People queue to receive humanitarian aid from the charitable foundation of Ukrainian billionaire Rinat Akhmetov, whose vast wealth is founded on the industrial output of Donetsk coal-rich region, in Donetsk, Eastern Ukraine, Tuesday, Jan. 13, 2015. Akhmetov is contentious figure in eastern Ukraine. Although a major provider of employment, he is regarded with profound suspicion by much of the impoverished local population. Still, his standing improves with every consignment of goods that reaches separatist-held regions. Amnesty International said it received reports before the New Year holidays of volunteer battalions fighting alongside Ukrainian government forces of preventing the Akhmetov convoys from getting through. The battalion justified their actions by arguing that the food and clothes in the trucks could ultimately help to support the separatist cause, Amnesty says. (AP Photo/ Mstyslav Chernov) (The Associated Press)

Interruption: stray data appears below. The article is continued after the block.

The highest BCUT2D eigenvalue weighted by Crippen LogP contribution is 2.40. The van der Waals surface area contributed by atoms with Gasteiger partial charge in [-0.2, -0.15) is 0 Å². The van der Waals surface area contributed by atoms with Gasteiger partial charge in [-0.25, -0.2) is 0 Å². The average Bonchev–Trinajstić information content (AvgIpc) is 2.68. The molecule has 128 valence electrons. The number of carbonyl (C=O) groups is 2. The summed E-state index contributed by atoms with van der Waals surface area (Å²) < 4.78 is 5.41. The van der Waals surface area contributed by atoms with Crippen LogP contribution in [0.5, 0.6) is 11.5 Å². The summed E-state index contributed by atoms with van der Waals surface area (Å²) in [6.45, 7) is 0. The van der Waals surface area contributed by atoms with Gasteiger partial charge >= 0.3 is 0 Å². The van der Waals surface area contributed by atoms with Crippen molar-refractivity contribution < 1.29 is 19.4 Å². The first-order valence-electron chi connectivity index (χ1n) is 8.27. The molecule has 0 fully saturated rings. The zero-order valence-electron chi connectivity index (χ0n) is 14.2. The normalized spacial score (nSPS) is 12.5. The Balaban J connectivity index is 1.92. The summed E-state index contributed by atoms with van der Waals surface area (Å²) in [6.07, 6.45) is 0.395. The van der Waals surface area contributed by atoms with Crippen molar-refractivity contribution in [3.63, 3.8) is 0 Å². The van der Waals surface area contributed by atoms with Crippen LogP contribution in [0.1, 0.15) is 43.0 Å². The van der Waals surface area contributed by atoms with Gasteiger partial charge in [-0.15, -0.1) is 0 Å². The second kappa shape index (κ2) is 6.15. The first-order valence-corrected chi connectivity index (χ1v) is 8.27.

BRUSSELS – The United States has reinforced Western assistance for Ukraine by promising up to $2 billion in loan guarantees if that effort is matched by economic and political reforms in Kiev.
The U.S. State Department said Tuesday it intends to provide $1 billion in the first half of 2015 and an additional $1 billion in the second half, if progress continues.
The commitment to help stave off a financial crisis comes a week after the European Union pledged 1.8 billion euros ($2.1 billion) to strengthen the struggling nation's resilience as it faces war in the east.
EU President Donald Tusk said Tuesday that Ukraine could also expect more humanitarian aid to deal with the problems.
Tusk added the bloc "must stay the course" with sanctions against Russia at least until March.